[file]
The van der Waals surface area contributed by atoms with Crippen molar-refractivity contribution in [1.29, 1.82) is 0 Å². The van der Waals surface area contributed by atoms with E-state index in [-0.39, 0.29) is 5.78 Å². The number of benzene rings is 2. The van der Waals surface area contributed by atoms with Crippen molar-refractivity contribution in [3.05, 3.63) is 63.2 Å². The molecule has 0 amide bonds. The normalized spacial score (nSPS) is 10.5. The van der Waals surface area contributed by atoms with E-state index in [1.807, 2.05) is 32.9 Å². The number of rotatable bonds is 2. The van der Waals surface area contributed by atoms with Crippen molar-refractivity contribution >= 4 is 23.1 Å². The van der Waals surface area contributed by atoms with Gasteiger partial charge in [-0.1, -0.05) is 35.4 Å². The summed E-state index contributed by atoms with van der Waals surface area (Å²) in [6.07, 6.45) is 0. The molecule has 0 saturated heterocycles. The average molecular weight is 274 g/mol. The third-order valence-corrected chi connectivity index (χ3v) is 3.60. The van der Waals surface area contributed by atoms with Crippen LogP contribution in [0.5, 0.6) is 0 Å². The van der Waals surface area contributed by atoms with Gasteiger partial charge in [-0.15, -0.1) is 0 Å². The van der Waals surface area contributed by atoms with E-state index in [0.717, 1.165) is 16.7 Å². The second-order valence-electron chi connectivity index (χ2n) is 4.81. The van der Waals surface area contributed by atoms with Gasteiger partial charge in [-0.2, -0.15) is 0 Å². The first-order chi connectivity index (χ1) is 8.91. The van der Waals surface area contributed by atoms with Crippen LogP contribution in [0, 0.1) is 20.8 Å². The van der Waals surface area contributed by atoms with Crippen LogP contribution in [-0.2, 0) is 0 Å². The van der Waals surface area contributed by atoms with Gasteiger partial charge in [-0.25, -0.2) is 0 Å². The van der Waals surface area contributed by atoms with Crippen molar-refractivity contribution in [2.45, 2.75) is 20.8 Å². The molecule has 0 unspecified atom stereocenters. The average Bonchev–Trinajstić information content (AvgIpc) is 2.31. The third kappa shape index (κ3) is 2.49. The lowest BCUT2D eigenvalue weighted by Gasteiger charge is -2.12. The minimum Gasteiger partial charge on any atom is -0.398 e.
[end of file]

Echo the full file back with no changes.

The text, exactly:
The van der Waals surface area contributed by atoms with Crippen molar-refractivity contribution in [1.29, 1.82) is 0 Å². The van der Waals surface area contributed by atoms with E-state index in [-0.39, 0.29) is 5.78 Å². The number of benzene rings is 2. The van der Waals surface area contributed by atoms with Crippen molar-refractivity contribution in [3.05, 3.63) is 63.2 Å². The molecule has 0 amide bonds. The normalized spacial score (nSPS) is 10.5. The van der Waals surface area contributed by atoms with E-state index in [1.807, 2.05) is 32.9 Å². The number of rotatable bonds is 2. The van der Waals surface area contributed by atoms with Crippen molar-refractivity contribution >= 4 is 23.1 Å². The van der Waals surface area contributed by atoms with Gasteiger partial charge in [-0.1, -0.05) is 35.4 Å². The summed E-state index contributed by atoms with van der Waals surface area (Å²) in [6.07, 6.45) is 0. The molecule has 0 saturated heterocycles. The average molecular weight is 274 g/mol. The third-order valence-corrected chi connectivity index (χ3v) is 3.60. The van der Waals surface area contributed by atoms with Crippen LogP contribution in [0.5, 0.6) is 0 Å². The van der Waals surface area contributed by atoms with Gasteiger partial charge in [-0.15, -0.1) is 0 Å². The van der Waals surface area contributed by atoms with E-state index in [0.717, 1.165) is 16.7 Å². The second-order valence-electron chi connectivity index (χ2n) is 4.81. The van der Waals surface area contributed by atoms with Gasteiger partial charge in [-0.2, -0.15) is 0 Å². The first-order chi connectivity index (χ1) is 8.91. The van der Waals surface area contributed by atoms with Crippen LogP contribution in [0, 0.1) is 20.8 Å². The van der Waals surface area contributed by atoms with Crippen LogP contribution in [-0.2, 0) is 0 Å². The van der Waals surface area contributed by atoms with Gasteiger partial charge in [-0.25, -0.2) is 0 Å². The van der Waals surface area contributed by atoms with Crippen molar-refractivity contribution in [2.45, 2.75) is 20.8 Å². The molecule has 0 unspecified atom stereocenters. The average Bonchev–Trinajstić information content (AvgIpc) is 2.31. The third kappa shape index (κ3) is 2.49. The lowest BCUT2D eigenvalue weighted by Gasteiger charge is -2.12. The minimum Gasteiger partial charge on any atom is -0.398 e.